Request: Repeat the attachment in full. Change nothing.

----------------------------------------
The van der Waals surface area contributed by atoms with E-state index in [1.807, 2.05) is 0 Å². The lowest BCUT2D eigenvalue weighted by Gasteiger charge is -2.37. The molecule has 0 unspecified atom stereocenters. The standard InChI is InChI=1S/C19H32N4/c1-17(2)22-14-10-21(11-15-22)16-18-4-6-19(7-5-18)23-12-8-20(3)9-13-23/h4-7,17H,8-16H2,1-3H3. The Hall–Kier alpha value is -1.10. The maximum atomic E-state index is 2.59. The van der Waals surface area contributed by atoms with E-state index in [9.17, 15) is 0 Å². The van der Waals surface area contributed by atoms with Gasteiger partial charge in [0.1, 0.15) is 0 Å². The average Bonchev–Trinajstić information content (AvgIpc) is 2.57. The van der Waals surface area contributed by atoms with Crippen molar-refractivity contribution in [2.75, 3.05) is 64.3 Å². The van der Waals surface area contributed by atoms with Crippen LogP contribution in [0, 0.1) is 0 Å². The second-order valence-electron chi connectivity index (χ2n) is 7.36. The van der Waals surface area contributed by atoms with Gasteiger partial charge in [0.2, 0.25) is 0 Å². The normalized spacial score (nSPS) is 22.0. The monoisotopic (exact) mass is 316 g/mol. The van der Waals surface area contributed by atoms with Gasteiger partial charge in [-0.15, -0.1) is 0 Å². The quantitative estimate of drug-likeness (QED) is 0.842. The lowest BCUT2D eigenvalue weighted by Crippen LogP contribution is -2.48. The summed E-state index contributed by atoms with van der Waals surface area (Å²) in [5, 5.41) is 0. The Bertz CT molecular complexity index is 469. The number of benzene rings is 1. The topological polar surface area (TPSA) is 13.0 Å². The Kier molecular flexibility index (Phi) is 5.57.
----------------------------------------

The van der Waals surface area contributed by atoms with E-state index in [1.807, 2.05) is 0 Å². The lowest BCUT2D eigenvalue weighted by Gasteiger charge is -2.37. The molecule has 0 unspecified atom stereocenters. The standard InChI is InChI=1S/C19H32N4/c1-17(2)22-14-10-21(11-15-22)16-18-4-6-19(7-5-18)23-12-8-20(3)9-13-23/h4-7,17H,8-16H2,1-3H3. The Hall–Kier alpha value is -1.10. The maximum atomic E-state index is 2.59. The van der Waals surface area contributed by atoms with E-state index in [9.17, 15) is 0 Å². The van der Waals surface area contributed by atoms with Gasteiger partial charge in [0.1, 0.15) is 0 Å². The average Bonchev–Trinajstić information content (AvgIpc) is 2.57. The van der Waals surface area contributed by atoms with Crippen molar-refractivity contribution in [2.75, 3.05) is 64.3 Å². The van der Waals surface area contributed by atoms with Crippen LogP contribution in [0, 0.1) is 0 Å². The second-order valence-electron chi connectivity index (χ2n) is 7.36. The van der Waals surface area contributed by atoms with Gasteiger partial charge in [0.2, 0.25) is 0 Å². The normalized spacial score (nSPS) is 22.0. The monoisotopic (exact) mass is 316 g/mol. The van der Waals surface area contributed by atoms with Gasteiger partial charge in [-0.15, -0.1) is 0 Å². The quantitative estimate of drug-likeness (QED) is 0.842. The lowest BCUT2D eigenvalue weighted by Crippen LogP contribution is -2.48. The summed E-state index contributed by atoms with van der Waals surface area (Å²) in [5, 5.41) is 0. The Bertz CT molecular complexity index is 469. The number of benzene rings is 1. The topological polar surface area (TPSA) is 13.0 Å². The Kier molecular flexibility index (Phi) is 5.57.